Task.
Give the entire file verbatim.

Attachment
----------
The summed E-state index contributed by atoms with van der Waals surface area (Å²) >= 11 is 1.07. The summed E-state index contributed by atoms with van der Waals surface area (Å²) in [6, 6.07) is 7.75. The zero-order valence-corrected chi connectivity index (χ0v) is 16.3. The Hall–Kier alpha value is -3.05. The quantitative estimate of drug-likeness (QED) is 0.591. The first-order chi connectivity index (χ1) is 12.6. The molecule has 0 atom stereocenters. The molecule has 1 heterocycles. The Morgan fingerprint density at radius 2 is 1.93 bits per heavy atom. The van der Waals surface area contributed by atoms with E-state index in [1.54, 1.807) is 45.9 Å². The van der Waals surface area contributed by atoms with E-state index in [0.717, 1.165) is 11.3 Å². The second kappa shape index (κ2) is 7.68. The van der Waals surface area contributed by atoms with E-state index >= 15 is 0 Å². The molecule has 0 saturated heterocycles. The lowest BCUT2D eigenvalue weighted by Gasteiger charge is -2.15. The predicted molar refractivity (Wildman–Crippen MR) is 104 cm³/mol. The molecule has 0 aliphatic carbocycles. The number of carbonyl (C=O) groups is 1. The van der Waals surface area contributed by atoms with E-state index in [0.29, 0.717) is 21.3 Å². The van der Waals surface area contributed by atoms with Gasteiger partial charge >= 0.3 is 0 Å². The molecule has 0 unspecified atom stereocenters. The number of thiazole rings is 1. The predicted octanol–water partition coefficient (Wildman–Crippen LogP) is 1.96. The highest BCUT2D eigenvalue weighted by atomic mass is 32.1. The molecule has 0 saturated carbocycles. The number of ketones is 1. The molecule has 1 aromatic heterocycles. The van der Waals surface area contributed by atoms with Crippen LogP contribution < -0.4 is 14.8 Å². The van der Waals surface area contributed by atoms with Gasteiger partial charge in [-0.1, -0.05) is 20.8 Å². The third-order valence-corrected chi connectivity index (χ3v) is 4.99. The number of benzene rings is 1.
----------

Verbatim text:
The summed E-state index contributed by atoms with van der Waals surface area (Å²) >= 11 is 1.07. The summed E-state index contributed by atoms with van der Waals surface area (Å²) in [6, 6.07) is 7.75. The zero-order valence-corrected chi connectivity index (χ0v) is 16.3. The Hall–Kier alpha value is -3.05. The quantitative estimate of drug-likeness (QED) is 0.591. The first-order chi connectivity index (χ1) is 12.6. The molecule has 0 atom stereocenters. The molecule has 1 heterocycles. The Morgan fingerprint density at radius 2 is 1.93 bits per heavy atom. The van der Waals surface area contributed by atoms with E-state index in [1.54, 1.807) is 45.9 Å². The van der Waals surface area contributed by atoms with E-state index in [0.717, 1.165) is 11.3 Å². The second kappa shape index (κ2) is 7.68. The van der Waals surface area contributed by atoms with E-state index >= 15 is 0 Å². The molecule has 0 saturated heterocycles. The lowest BCUT2D eigenvalue weighted by Gasteiger charge is -2.15. The predicted molar refractivity (Wildman–Crippen MR) is 104 cm³/mol. The molecule has 0 aliphatic carbocycles. The number of carbonyl (C=O) groups is 1. The van der Waals surface area contributed by atoms with E-state index in [0.29, 0.717) is 21.3 Å². The van der Waals surface area contributed by atoms with Gasteiger partial charge >= 0.3 is 0 Å². The molecule has 0 unspecified atom stereocenters. The number of thiazole rings is 1. The predicted octanol–water partition coefficient (Wildman–Crippen LogP) is 1.96. The highest BCUT2D eigenvalue weighted by atomic mass is 32.1. The molecule has 0 saturated carbocycles. The number of ketones is 1. The molecule has 1 aromatic heterocycles. The van der Waals surface area contributed by atoms with Crippen LogP contribution < -0.4 is 14.8 Å². The van der Waals surface area contributed by atoms with Gasteiger partial charge in [-0.1, -0.05) is 20.8 Å². The third-order valence-corrected chi connectivity index (χ3v) is 4.99. The number of benzene rings is 1.